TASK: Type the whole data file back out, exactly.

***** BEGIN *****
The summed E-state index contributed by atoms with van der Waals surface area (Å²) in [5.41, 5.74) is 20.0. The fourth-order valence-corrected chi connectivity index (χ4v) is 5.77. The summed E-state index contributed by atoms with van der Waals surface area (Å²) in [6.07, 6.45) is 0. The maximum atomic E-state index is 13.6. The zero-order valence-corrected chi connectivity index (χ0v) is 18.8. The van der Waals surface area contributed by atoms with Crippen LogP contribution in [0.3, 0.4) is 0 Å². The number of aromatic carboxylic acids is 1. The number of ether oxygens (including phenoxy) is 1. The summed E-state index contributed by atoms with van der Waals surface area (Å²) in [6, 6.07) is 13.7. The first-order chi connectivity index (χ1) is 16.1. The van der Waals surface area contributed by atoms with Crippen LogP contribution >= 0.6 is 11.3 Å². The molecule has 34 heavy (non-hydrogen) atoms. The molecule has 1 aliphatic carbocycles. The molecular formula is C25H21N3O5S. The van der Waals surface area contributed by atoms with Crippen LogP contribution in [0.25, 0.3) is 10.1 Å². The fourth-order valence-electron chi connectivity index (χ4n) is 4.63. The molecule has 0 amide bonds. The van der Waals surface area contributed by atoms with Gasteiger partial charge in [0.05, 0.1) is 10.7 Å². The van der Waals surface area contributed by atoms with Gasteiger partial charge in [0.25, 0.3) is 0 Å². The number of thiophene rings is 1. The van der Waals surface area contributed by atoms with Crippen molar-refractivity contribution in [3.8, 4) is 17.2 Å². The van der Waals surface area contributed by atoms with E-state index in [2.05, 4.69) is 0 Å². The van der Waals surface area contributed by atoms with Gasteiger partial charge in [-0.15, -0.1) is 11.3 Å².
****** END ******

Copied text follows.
The summed E-state index contributed by atoms with van der Waals surface area (Å²) in [5.41, 5.74) is 20.0. The fourth-order valence-corrected chi connectivity index (χ4v) is 5.77. The summed E-state index contributed by atoms with van der Waals surface area (Å²) in [6.07, 6.45) is 0. The maximum atomic E-state index is 13.6. The zero-order valence-corrected chi connectivity index (χ0v) is 18.8. The van der Waals surface area contributed by atoms with Crippen LogP contribution in [0.3, 0.4) is 0 Å². The number of aromatic carboxylic acids is 1. The number of ether oxygens (including phenoxy) is 1. The summed E-state index contributed by atoms with van der Waals surface area (Å²) in [6, 6.07) is 13.7. The first-order chi connectivity index (χ1) is 16.1. The van der Waals surface area contributed by atoms with Crippen LogP contribution >= 0.6 is 11.3 Å². The molecule has 34 heavy (non-hydrogen) atoms. The molecule has 1 aliphatic carbocycles. The molecular formula is C25H21N3O5S. The van der Waals surface area contributed by atoms with Crippen LogP contribution in [0.25, 0.3) is 10.1 Å². The fourth-order valence-electron chi connectivity index (χ4n) is 4.63. The molecule has 0 amide bonds. The van der Waals surface area contributed by atoms with Gasteiger partial charge in [0.05, 0.1) is 10.7 Å². The van der Waals surface area contributed by atoms with Gasteiger partial charge in [0.25, 0.3) is 0 Å². The number of thiophene rings is 1. The van der Waals surface area contributed by atoms with Crippen molar-refractivity contribution in [3.8, 4) is 17.2 Å². The van der Waals surface area contributed by atoms with E-state index in [2.05, 4.69) is 0 Å². The van der Waals surface area contributed by atoms with Gasteiger partial charge in [-0.15, -0.1) is 11.3 Å².